FDA Grants Orphan Drug Designation for SM-88 for Treatment of Pancreatic Cancer

August 3, 2020

The FDA has granted an Orphan Drug designation to SM-88 for the potential treatment of patients with pancreatic cancer.

The FDA has granted an Orphan Drug designation to SM-88 for the potential treatment of patients with pancreatic cancer, Tyme Technologies, Inc, announced in a press release.

“Receiving Orphan Drug designation for SM-88 is another important milestone to emerge from our innovative pipeline of cancer metabolism-based compounds,” said Steve Hoffman, chairman and chief executive officer of TYME, in a statement. “We are pleased with the progress we are making in the clinic and believe that SM-88, which is now in multiple late-stage clinical trials offers the potential to play a significant role in establishing a new treatment paradigm for more than 57,000 patients who are diagnosed with pancreatic cancer annually within the United States.”

The pivotal TYME-88 study has demonstrated encouraging tumor responses in 15 different cancer types in 4 clinical trials. Minimal serious grade 3 or higher adverse events (AEs) were observed as well in these studies.

The agent will be evaluated in the pivotal TYME-88-Panc study, which will assess the efficacy and safety of this treatment in patients with metastatic pancreatic cancer who have failed at least 2 prior lines of systemic therapy. SM-88 is used in combination with methoxsalen, phenytoin, and sirolimus (MPS).

This is a randomized multicenter, open-label phase 2/3. Patients enrolled in part 1 will receive SM-88 with MPS daily while part 2 will treat patients with the combination until unacceptable toxicity, disease progression, or treatment discontinuation criteria are met. In the control arm, patients will receive the physician’s choice of therapy or capecitabine, gemcitabine, and 5-FU.

The primary end point of the study is overall survival, and the secondary end point is progression-free survival. Other end points include relevant biomarkers, quality of life, safety, and overall response rate.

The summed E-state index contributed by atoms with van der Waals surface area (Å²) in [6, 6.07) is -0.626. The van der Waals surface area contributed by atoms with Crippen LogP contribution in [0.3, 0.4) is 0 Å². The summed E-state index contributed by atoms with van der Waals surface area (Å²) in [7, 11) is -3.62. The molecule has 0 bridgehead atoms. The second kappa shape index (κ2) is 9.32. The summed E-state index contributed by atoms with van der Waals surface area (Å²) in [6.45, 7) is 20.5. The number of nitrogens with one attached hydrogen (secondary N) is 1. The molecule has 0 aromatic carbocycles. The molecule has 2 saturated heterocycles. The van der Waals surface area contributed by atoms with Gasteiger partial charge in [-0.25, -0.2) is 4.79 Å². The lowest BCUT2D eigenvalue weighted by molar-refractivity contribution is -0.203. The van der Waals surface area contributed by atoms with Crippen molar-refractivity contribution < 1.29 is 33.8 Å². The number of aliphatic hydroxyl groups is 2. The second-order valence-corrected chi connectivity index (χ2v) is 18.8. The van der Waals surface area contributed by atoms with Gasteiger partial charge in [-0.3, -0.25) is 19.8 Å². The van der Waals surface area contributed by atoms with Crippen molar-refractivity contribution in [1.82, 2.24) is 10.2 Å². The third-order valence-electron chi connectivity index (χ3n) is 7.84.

Patients in part 1 of the study will be given 1 of 2 dose levels, and part 2 will be a subsequent expansion of the study to further evaluate the safety and efficacy of the recommended phase 2 dose from part 1. Overall, 250 patients are planned to be enrolled in the second part of the trial, who will then be randomized 1:1 to either the SM-88 or control arm.

To be included in part 1 of the study, patients had to have a biopsy-proven diagnosis of metastatic pancreatic adenocarcinoma with radiographic disease progression on or after 1 or more systemic therapies. Chemotherapy that was given as part of a chemoradiation treatment in the non-metastatic disease setting does not count as a line of therapy in the study, but adjuvant chemotherapy given for at least 4 months would be considered the first line of therapy.

In part 2 of the trial, patients must have biopsy-proven disease on or after 2 prior lines of systemic therapy, in which chemotherapy in a prior chemoradiation regimen for nonmetastatic disease is not counted unless metastases develop within 6 months of completing the chemosensitization. Patients must also be eligible to receive 1 or more of the physician’s choice treatment options and have completed any prior investigational therapy at least 30 days prior to the study’s first dose. Patients had to have completed any other cancer treatments at least 14 days prior to the first study dose and have recovered from any major side effects. In addition, patients must have an ECOG performance status of 0 to 2 and adequate organ function.

Patients with an unacceptable risk in the opinion of the investigator and those with a history or evidence of any clinically significant disorders, conditions, or disease that would pose a risk to the patient’s safety or interfere with study evaluations are ineligible to enroll to the study. Patients also cannot enroll if they have a history of a concurrent or second malignancy, microsatellite instability-high disease with no prior pembrolizumab (Keytruda) therapy, actionable mutations that have not been treated with an approved therapy for the mutation, radiation to all target lesions within 12 weeks of the study baseline, or no measurable target lesions.

SM-88 is an investigational modified proprietary tyrosine derivative administered orally. By breaking down the cells’ key defenses that lead to cell death with oxidative stress and exposure to the immune system, this agent is believed to interrupt the metabolic processes of cancer cells. SM-88 is not yet approved for any indication in any disease type at this time.

Reference:

TYME announces orphan drug designation for SM-88 as potential treatment for patients with pancreatic cancer. News Release. August 3, 2020. Accessed August 3, 2020. https://bwnews.pr/3k9LsMo